Tex by Suzanne Carlson, The Hartford Courant
Video report by Jeevan Vittal, Fox CT
Police say they have increased security at Saturday’s ING Hartford Marathon in the aftermath of the Boston Marathon bombings and are confident that the event will be safe for runners and their families.
State law enforcement officials have “researched what other marathons have done,” said Lt. Brian Foley, a lieutenant in the Hartford Police Department and the commander of the major crimes division. “I know they looked at Chicago as well as Boston and some other ones, too, in the area, as to what they’ve done and what has been successful.”
Foley will be running in the marathon for the fourth time and said that he has no qualms about participating.
“I assume this will be the safest marathon I’ve ever been to,” Foley said.
Race Director Beth Shluger has said that more than 12,000 runners are expected to participate in either the marathon, half marathon or 5K race events.
“We obviously are planning more than we’ve ever planned,” Shluger said. “We all have the same mission — to make sure we put on a really safe event.”
The security presence will consist of a mixture of federal, state and local law enforcement.
“We had meetings with federal, state, military, local towns, everyone together,” Foley said. “We’ve done the intelligence gathering, the research, we’re in communication with all our partners.”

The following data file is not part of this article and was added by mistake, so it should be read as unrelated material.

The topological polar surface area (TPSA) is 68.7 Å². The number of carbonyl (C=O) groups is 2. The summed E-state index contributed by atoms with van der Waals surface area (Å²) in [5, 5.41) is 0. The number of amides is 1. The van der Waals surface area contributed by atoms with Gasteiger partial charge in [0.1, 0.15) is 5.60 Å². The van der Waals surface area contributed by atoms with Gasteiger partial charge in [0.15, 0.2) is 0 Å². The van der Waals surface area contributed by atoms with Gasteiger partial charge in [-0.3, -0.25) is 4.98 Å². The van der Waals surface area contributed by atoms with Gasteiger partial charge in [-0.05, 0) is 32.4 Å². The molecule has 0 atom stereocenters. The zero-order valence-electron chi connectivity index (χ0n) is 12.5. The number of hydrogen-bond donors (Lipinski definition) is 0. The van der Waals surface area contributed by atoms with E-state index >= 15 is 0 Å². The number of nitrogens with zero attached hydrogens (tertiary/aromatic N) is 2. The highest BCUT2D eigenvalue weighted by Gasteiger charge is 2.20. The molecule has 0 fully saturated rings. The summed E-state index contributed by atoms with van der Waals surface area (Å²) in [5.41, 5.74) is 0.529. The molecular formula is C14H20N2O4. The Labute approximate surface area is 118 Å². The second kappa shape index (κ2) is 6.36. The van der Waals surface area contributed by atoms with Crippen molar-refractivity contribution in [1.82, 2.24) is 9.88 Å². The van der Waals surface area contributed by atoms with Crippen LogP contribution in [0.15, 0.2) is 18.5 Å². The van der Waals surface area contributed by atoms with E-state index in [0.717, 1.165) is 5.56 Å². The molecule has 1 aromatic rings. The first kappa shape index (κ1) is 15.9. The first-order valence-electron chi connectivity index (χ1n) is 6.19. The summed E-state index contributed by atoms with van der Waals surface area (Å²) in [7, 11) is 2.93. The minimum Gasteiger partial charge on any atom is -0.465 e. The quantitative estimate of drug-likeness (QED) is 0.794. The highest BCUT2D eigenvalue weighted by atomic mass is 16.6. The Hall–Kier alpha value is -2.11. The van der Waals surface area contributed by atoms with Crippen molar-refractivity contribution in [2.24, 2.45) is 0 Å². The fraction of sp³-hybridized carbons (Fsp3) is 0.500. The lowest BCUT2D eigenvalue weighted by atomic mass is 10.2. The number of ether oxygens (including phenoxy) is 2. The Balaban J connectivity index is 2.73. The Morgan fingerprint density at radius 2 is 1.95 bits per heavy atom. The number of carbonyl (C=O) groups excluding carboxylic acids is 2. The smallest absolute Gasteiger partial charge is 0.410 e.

When asked whether a bomb squad will be present during the race, Foley declined to comment.
“I don’t want to get into discussing what specific resources will be deployed,” Foley said, only that “more resources will be deployed” than in previous years.
Vernon resident Charlie Chatterton, an associate professor of sports management at Eastern Connecticut State University, has participated in different versions of the Hartford race since 2000 and said that he’s run the full marathon for the past eight years or so.
He and his wife have three children, aged 14, 11, and 7, and while his oldest daughter will be running in a meet at Rockville High School, Chatterton said that the rest of the family will be running the Hartford Marathon.
Chatterton, 49, ran the Boston Marathon in 2009 and said that he was “stunned, to say the least” by the tragedy in April, but that he has no reservations about continuing to participate in marathons.
“I’m looking forward to Saturday, and I would run Boston again,” Chatterton said. “Every marathon has its own character and its own personality, and I mean Hartford, it’s like the home one. I joke with my kids it’s like Christmas, I look forward to this all year.”
Chatterton said that he spoke with his children about what had happened in Boston but “we don’t want them to be afraid of going and doing any of these different things,” and he trusts organizers to ensure runners’ safety.
“I know Beth Shluger and all of them, they take these things into consideration,” Chatterton said. “It’s something I’m pretty confident they’ve addressed as best as you can manage these things, based on the nature of the event.”
The Wineglass Marathon in Corning, N.Y., was held on Oct. 6 and had “really no problems to speak of, no issues security-wise,” according to Corning police Sgt. Kenzie Spaulding, who was also a runner in the race.